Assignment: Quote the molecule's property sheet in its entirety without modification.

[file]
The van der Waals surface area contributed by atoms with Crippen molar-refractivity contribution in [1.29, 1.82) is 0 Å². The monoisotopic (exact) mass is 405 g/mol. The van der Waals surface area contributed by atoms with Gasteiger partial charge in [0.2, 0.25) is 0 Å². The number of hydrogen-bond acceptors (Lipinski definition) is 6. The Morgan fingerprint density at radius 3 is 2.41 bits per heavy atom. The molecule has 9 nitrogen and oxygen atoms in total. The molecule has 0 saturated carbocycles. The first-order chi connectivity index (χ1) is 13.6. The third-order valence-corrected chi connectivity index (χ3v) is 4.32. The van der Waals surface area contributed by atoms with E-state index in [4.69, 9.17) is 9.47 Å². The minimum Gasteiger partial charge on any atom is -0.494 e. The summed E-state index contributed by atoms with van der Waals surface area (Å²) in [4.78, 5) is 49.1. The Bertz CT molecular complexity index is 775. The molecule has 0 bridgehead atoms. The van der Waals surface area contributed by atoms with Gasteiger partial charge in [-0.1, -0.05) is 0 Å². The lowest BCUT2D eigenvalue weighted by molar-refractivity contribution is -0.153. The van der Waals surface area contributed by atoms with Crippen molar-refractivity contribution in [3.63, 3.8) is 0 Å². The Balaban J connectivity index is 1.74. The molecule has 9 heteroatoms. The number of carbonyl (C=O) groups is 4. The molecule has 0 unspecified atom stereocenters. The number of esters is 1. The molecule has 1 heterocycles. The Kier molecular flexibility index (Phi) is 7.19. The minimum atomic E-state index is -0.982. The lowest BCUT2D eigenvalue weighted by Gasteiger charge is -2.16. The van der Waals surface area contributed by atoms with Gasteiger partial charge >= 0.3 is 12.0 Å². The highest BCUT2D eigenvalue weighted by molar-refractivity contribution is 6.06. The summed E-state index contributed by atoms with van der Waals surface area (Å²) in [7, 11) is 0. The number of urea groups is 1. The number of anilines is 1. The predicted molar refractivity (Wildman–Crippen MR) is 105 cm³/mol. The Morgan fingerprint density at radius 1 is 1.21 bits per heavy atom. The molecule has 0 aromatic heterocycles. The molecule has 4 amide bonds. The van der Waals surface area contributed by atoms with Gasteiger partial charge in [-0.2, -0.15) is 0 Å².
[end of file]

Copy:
The van der Waals surface area contributed by atoms with Crippen molar-refractivity contribution in [1.29, 1.82) is 0 Å². The monoisotopic (exact) mass is 405 g/mol. The van der Waals surface area contributed by atoms with Gasteiger partial charge in [0.2, 0.25) is 0 Å². The number of hydrogen-bond acceptors (Lipinski definition) is 6. The Morgan fingerprint density at radius 3 is 2.41 bits per heavy atom. The molecule has 9 nitrogen and oxygen atoms in total. The molecule has 0 saturated carbocycles. The first-order chi connectivity index (χ1) is 13.6. The third-order valence-corrected chi connectivity index (χ3v) is 4.32. The van der Waals surface area contributed by atoms with E-state index in [4.69, 9.17) is 9.47 Å². The minimum Gasteiger partial charge on any atom is -0.494 e. The summed E-state index contributed by atoms with van der Waals surface area (Å²) in [4.78, 5) is 49.1. The Bertz CT molecular complexity index is 775. The molecule has 0 bridgehead atoms. The van der Waals surface area contributed by atoms with Gasteiger partial charge in [-0.1, -0.05) is 0 Å². The lowest BCUT2D eigenvalue weighted by molar-refractivity contribution is -0.153. The van der Waals surface area contributed by atoms with Crippen molar-refractivity contribution in [3.63, 3.8) is 0 Å². The Balaban J connectivity index is 1.74. The molecule has 9 heteroatoms. The number of carbonyl (C=O) groups is 4. The molecule has 0 unspecified atom stereocenters. The number of esters is 1. The molecule has 1 heterocycles. The Kier molecular flexibility index (Phi) is 7.19. The minimum atomic E-state index is -0.982. The lowest BCUT2D eigenvalue weighted by Gasteiger charge is -2.16. The van der Waals surface area contributed by atoms with Gasteiger partial charge >= 0.3 is 12.0 Å². The highest BCUT2D eigenvalue weighted by molar-refractivity contribution is 6.06. The summed E-state index contributed by atoms with van der Waals surface area (Å²) in [7, 11) is 0. The number of urea groups is 1. The number of anilines is 1. The predicted molar refractivity (Wildman–Crippen MR) is 105 cm³/mol. The Morgan fingerprint density at radius 1 is 1.21 bits per heavy atom. The molecule has 0 aromatic heterocycles. The molecule has 4 amide bonds. The van der Waals surface area contributed by atoms with Gasteiger partial charge in [-0.2, -0.15) is 0 Å².